Blood found on the clothes and right shoe of a man accused of murdering a man in Letterkenny three years ago, matches that of the dead man, a forensic expert told the Central Criminal Court this week.
Dr Alan McGee of Forensic Science Ireland gave evidence at the trial of Krzystof Grzegorski (22), and Dariusz Weckowicz (51).
Both men, who lived in Letterkenny, are accused of the murder of Bogdan Michalkiewicz on May 13 2013 at the deceased's home in Westside, Letterkenny, Co Donegal.
Mr Grzegorski has pleaded not guilty to murder but guilty to manslaughter. His plea was not accepted by the State.
Mr Weckowicz has pleaded not guilty.
Dr McGee told prosecuting counsel Alex Owens SC at Tuesday’s hearing of the trial that he examined shoes, jeans and a jacket that Mr Weckowicz gave to gardai on May 17th, four days after the alleged killing.
He said DNA taken from a blood sample on the right shoe, and further samples on the jeans and jacket, matched that of Bogdan Michalkiewicz.
He said the blood patterns on the jacket suggested that Mr Weckowicz was within two metres of Bogdan while Bogdan was still "actively bleeding".
Speaking to defence counsel Brendan Grehan SC, Dr McGee agreed that the evidence only showed that Mr Weckowicz was in the room.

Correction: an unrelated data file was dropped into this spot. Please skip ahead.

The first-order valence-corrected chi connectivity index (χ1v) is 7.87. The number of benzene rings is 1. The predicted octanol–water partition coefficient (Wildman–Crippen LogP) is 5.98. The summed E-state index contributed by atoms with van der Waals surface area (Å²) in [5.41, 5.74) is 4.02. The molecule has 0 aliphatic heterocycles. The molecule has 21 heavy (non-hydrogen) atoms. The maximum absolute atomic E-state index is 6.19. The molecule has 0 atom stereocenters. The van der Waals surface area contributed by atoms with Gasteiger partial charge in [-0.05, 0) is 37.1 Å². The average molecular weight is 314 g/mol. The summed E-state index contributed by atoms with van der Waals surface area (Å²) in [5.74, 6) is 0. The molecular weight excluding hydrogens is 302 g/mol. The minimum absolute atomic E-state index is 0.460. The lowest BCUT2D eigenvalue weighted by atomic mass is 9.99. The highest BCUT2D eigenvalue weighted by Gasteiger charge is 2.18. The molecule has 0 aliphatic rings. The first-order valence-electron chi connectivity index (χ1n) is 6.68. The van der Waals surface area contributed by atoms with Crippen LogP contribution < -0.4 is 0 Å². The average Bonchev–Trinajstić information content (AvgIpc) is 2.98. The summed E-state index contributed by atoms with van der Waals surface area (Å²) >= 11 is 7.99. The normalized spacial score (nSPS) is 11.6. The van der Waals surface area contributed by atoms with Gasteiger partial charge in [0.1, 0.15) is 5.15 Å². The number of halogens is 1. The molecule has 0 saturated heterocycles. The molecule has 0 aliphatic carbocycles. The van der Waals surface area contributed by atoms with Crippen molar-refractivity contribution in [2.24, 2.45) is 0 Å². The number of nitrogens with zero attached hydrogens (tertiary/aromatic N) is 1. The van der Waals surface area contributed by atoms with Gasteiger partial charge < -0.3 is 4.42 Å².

Mr Grehan said that Bogdan had suffered 17 knife wounds including a cut throat and asked if there was any suggestion from the extent of the blood stains on his clothing that Mr Weckowicz inflicted the injuries.
Dr McGee replied: "I could not rule anything in or out."
Mr Grehan asked if it could be possible that Mr Weckowicz was "present but passed out" and Dr McGee replied: "I can't say."
Speaking to Mr Owens, Dr McGee recalled examining three knives that were found at the scene. Each one had blood that matched Bogdan's.
Dr McGee also examined the leg of a coffee table that was found near Bogdan's body. One end of it was stained with blood, which belonged to Bogdan.
Other samples taken from around the room were found to belong to the dead man.
The Court then heard from John McCullough of Forensic Science Ireland, who said that he examined two cushions and a blanket found at the scene that had bloody footprints on them. He said he found two distinct prints but neither matched the shoes belonging to Mr Weckowicz.
The trial continues in front of Justice Patrick McCarthy and a jury of eight men and four women.